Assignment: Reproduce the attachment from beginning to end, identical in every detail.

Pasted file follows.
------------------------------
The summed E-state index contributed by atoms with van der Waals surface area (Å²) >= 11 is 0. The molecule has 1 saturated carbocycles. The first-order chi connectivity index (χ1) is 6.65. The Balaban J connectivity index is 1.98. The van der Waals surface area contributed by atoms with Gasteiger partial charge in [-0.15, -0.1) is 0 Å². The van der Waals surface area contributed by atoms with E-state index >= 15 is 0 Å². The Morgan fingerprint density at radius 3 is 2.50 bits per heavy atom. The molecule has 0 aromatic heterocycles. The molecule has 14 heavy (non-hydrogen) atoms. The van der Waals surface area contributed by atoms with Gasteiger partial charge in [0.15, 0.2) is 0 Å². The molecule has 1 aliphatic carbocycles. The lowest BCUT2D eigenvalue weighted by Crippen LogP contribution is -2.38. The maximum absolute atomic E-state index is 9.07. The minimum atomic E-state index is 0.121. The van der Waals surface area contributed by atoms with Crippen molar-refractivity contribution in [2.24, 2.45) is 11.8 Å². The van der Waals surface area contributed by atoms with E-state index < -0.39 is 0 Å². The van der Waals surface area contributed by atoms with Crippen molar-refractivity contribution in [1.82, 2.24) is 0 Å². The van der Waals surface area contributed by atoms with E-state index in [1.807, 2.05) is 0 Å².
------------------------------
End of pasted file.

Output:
The summed E-state index contributed by atoms with van der Waals surface area (Å²) >= 11 is 0. The molecule has 1 saturated carbocycles. The first-order chi connectivity index (χ1) is 6.65. The Balaban J connectivity index is 1.98. The van der Waals surface area contributed by atoms with Gasteiger partial charge in [-0.15, -0.1) is 0 Å². The van der Waals surface area contributed by atoms with E-state index >= 15 is 0 Å². The Morgan fingerprint density at radius 3 is 2.50 bits per heavy atom. The molecule has 0 aromatic heterocycles. The molecule has 14 heavy (non-hydrogen) atoms. The van der Waals surface area contributed by atoms with Gasteiger partial charge in [0.15, 0.2) is 0 Å². The molecule has 1 aliphatic carbocycles. The lowest BCUT2D eigenvalue weighted by Crippen LogP contribution is -2.38. The maximum absolute atomic E-state index is 9.07. The minimum atomic E-state index is 0.121. The van der Waals surface area contributed by atoms with Crippen molar-refractivity contribution in [2.24, 2.45) is 11.8 Å². The van der Waals surface area contributed by atoms with E-state index < -0.39 is 0 Å². The van der Waals surface area contributed by atoms with Crippen molar-refractivity contribution in [1.82, 2.24) is 0 Å². The van der Waals surface area contributed by atoms with E-state index in [1.807, 2.05) is 0 Å².